Setting the Path for Vocational Education

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Ms Monica Malhotra Kandhari, Managing Director, MBD Group says vocational education as the name suggests is the skill development education focusing on a particular vocation or trade based on practical and hands-on approach as opposed to a purely academic approach to education and is focused on developing skills related to a specific trade. In India, the focus has been on general education so much that large numbers of educated people remain unemployed while on the other hand there is an acute shortage of skilled manpower in many sectors. As per a government report, by 2022 around 119 million additional skilled workforces will be required by 24 sectors such as construction, retail, transportation logistics, automobile, and handloom. Any shortfall in skilled manpower will pose a huge impediment to the future economic growth of the country.

Strengthening vocational education therefore becomes imperative if India is to address the current shortfall and to augment its skilled workforce for the future. The current strength of ITI’s (Industrial Training Institutes) and ITC’s (Industrial Training Centres) is woefully inadequate to address the current shortfall of skilled workforce; therefore it becomes necessary to look at widening the scope and dimension of skills training. The education system in India needs to be upgraded and focus should be on flexible education and training system. Skill based education must be imparted to students right from the school level. Students should be encouraged to learn and develop skills based on their interest and their capability. Providing skill based education with practical hands on sessions at the school level would also arouse interest and foster innovative thoughts in the minds of young students. Such an education system that focuses on flexible dual learning at the school level would help set the foundation for the development of a large supply pool of skilled work force for the future.

Also, it is generally estimated that around 90% of all employment opportunities require candidates with vocational skills. The education system in India with emphasis on knowledge based learning is clearly not in tune with the above requirement and the consequence is the current mismatch in demand and supply of skilled manpower in the country. Occasional news reports of large number of graduates, post graduates and even those with management degrees queuing up for such government jobs as Peons or other Grade IV jobs, where the educational qualification just call for a matriculate, is testament to the failure of the current education system in generating suitable candidates for various sectors of employment. The economy needs skilled technical assistants and skilled craftsmen as much as it needs doctors and scientists. Starting vocational education right at the school level will infact open the doors for students to pursue their interest early and by the time he/she is certified from vocational institute, the skill acquired would be of high quality which will help him/her gain an efficient job later in life.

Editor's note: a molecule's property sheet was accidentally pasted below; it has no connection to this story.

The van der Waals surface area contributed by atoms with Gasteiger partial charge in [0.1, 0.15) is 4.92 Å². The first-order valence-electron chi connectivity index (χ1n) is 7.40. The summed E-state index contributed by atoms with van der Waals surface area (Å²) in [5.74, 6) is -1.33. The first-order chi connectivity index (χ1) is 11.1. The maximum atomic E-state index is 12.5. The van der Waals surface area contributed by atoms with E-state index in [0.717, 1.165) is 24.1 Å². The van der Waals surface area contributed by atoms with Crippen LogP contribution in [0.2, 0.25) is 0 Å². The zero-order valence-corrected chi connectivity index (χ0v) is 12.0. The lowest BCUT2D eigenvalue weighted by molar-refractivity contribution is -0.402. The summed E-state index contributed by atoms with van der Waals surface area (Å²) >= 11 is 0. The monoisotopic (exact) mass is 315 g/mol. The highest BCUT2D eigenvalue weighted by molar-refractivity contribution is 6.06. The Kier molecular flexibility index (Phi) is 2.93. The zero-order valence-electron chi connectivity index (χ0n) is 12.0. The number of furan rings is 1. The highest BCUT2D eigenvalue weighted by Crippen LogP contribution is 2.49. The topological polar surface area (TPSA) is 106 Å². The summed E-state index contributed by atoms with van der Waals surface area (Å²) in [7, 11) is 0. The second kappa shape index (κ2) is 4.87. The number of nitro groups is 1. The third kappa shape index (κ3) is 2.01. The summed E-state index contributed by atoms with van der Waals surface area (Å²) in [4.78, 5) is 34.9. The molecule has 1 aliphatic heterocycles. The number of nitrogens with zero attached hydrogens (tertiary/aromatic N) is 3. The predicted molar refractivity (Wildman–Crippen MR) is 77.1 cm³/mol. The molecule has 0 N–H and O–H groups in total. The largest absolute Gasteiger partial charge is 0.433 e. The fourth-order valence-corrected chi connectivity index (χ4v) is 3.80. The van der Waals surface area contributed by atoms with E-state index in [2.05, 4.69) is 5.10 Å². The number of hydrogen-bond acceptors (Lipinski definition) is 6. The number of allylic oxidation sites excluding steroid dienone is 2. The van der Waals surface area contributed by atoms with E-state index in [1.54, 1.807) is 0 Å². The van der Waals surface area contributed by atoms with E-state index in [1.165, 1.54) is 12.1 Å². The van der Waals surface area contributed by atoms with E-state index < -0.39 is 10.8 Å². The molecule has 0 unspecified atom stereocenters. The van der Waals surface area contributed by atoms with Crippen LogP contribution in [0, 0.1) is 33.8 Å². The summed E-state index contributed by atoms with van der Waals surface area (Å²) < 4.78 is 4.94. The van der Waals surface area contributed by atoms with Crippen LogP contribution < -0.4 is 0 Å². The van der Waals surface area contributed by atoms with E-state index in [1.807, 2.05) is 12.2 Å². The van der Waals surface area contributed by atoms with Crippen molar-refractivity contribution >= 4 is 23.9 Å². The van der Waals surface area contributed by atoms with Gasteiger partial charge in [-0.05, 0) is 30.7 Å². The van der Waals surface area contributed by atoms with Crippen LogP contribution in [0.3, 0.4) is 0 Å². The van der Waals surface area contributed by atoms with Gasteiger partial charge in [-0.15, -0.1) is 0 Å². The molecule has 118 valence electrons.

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As per a Government paper on “SUPPORT TO TRAINING AND EMPLOYMENT PROGRAMME FOR WOMEN (STEP) 2014” indicates that a meager 7% of Indian workforce receive formal or informal vocational training as compared to developed economies like Korea (96%) and Japan (80%). This abysmal level of vocational education needs to be remedied on a war footing and how better to do that other than by imparting skill based education right to children at nascent stage. An efficient skill development system starting from the grassroots would help India to positively reap its demographic dividend.

Although India has taken great strides in the field of education and school enrollment rates are improving year on year, school dropout in the age range of 15-18 years is also equally high. An estimate of 85% of student drops out has been recorded around the age of 15 years and in contrast the participation rate of the work force rises rapidly around the given age range. Thus, vocational education at the school level itself would ensure that the percentage of people in the workforce that has had vocational education would see a dramatic rise and the new entrants to the workforce would constitute of skilled workers.

As India looks to stay on a high growth trajectory, it will need to skill its vast manpower. The current set up is out of sync with market demands. Getting manpower with the right skills for a job is becoming increasingly difficult. The existing strength of ITIs and ITCs is insufficient to train the projected requirement of skilled manpower. In such a scenario, schools act as the first providers of formal education and can play a huge role in imparting vocational education to a large number of learners, helping to bridge the widening gap between supply and demand of skilled laborers in the country. Schools can also nurture youngster’s capabilities and arouse their interest and help them excel in their chosen field.

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